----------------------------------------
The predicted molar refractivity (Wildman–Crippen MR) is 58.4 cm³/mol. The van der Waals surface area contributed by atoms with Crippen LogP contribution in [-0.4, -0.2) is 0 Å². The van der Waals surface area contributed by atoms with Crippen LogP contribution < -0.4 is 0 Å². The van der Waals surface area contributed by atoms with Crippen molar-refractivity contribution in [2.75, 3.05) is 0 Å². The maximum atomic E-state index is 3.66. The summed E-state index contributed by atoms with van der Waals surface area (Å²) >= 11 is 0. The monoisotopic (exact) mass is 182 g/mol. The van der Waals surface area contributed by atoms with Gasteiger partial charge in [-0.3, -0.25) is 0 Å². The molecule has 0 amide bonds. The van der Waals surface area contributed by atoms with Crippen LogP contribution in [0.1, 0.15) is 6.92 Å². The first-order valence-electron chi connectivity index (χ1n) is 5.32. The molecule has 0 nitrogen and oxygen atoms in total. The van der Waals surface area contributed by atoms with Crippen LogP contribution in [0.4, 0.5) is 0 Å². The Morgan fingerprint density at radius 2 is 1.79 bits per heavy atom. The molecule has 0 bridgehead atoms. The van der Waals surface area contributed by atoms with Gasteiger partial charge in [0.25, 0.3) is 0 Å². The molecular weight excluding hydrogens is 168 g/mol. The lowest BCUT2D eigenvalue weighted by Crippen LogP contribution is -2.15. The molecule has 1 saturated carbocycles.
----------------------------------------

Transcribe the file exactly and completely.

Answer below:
The predicted molar refractivity (Wildman–Crippen MR) is 58.4 cm³/mol. The van der Waals surface area contributed by atoms with Crippen LogP contribution in [-0.4, -0.2) is 0 Å². The van der Waals surface area contributed by atoms with Crippen LogP contribution < -0.4 is 0 Å². The van der Waals surface area contributed by atoms with Crippen molar-refractivity contribution in [2.75, 3.05) is 0 Å². The maximum atomic E-state index is 3.66. The summed E-state index contributed by atoms with van der Waals surface area (Å²) >= 11 is 0. The monoisotopic (exact) mass is 182 g/mol. The van der Waals surface area contributed by atoms with Gasteiger partial charge in [-0.3, -0.25) is 0 Å². The molecule has 0 amide bonds. The van der Waals surface area contributed by atoms with Crippen LogP contribution in [0.1, 0.15) is 6.92 Å². The first-order valence-electron chi connectivity index (χ1n) is 5.32. The molecule has 0 nitrogen and oxygen atoms in total. The van der Waals surface area contributed by atoms with Crippen LogP contribution in [0.4, 0.5) is 0 Å². The Morgan fingerprint density at radius 2 is 1.79 bits per heavy atom. The molecule has 0 bridgehead atoms. The van der Waals surface area contributed by atoms with Gasteiger partial charge in [0.25, 0.3) is 0 Å². The molecular weight excluding hydrogens is 168 g/mol. The lowest BCUT2D eigenvalue weighted by Crippen LogP contribution is -2.15. The molecule has 1 saturated carbocycles.